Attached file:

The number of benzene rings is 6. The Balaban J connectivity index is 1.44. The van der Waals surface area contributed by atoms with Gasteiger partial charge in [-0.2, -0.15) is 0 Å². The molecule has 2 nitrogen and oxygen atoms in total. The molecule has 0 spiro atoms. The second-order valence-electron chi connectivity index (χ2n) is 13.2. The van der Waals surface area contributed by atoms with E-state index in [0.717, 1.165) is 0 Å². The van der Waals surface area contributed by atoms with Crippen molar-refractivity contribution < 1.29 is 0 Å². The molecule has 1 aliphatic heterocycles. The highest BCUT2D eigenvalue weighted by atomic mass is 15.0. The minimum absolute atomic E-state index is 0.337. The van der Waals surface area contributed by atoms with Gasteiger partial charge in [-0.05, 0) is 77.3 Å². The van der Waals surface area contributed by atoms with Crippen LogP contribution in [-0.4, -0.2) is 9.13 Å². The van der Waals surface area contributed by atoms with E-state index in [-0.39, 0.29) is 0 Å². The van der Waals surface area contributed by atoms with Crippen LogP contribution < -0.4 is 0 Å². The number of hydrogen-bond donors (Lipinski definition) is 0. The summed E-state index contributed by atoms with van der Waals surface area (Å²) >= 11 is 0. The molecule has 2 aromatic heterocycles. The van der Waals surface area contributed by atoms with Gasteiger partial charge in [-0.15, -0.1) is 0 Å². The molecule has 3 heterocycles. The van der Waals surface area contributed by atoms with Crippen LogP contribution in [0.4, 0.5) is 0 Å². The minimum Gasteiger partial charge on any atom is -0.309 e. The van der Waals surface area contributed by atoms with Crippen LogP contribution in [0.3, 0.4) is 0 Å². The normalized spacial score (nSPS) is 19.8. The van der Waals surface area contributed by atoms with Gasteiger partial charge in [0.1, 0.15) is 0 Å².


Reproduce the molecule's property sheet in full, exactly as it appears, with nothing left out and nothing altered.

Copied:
The number of benzene rings is 6. The Balaban J connectivity index is 1.44. The van der Waals surface area contributed by atoms with Gasteiger partial charge in [-0.2, -0.15) is 0 Å². The molecule has 2 nitrogen and oxygen atoms in total. The molecule has 0 spiro atoms. The second-order valence-electron chi connectivity index (χ2n) is 13.2. The van der Waals surface area contributed by atoms with E-state index in [0.717, 1.165) is 0 Å². The van der Waals surface area contributed by atoms with Crippen molar-refractivity contribution < 1.29 is 0 Å². The molecule has 1 aliphatic heterocycles. The highest BCUT2D eigenvalue weighted by atomic mass is 15.0. The minimum absolute atomic E-state index is 0.337. The van der Waals surface area contributed by atoms with Gasteiger partial charge in [-0.05, 0) is 77.3 Å². The van der Waals surface area contributed by atoms with Crippen LogP contribution in [-0.4, -0.2) is 9.13 Å². The van der Waals surface area contributed by atoms with E-state index in [-0.39, 0.29) is 0 Å². The van der Waals surface area contributed by atoms with Crippen LogP contribution < -0.4 is 0 Å². The number of hydrogen-bond donors (Lipinski definition) is 0. The summed E-state index contributed by atoms with van der Waals surface area (Å²) >= 11 is 0. The molecule has 2 aromatic heterocycles. The van der Waals surface area contributed by atoms with Gasteiger partial charge in [-0.15, -0.1) is 0 Å². The molecule has 3 heterocycles. The van der Waals surface area contributed by atoms with Crippen LogP contribution in [0.4, 0.5) is 0 Å². The minimum Gasteiger partial charge on any atom is -0.309 e. The van der Waals surface area contributed by atoms with Crippen LogP contribution in [0.3, 0.4) is 0 Å². The normalized spacial score (nSPS) is 19.8. The van der Waals surface area contributed by atoms with Gasteiger partial charge in [0.1, 0.15) is 0 Å².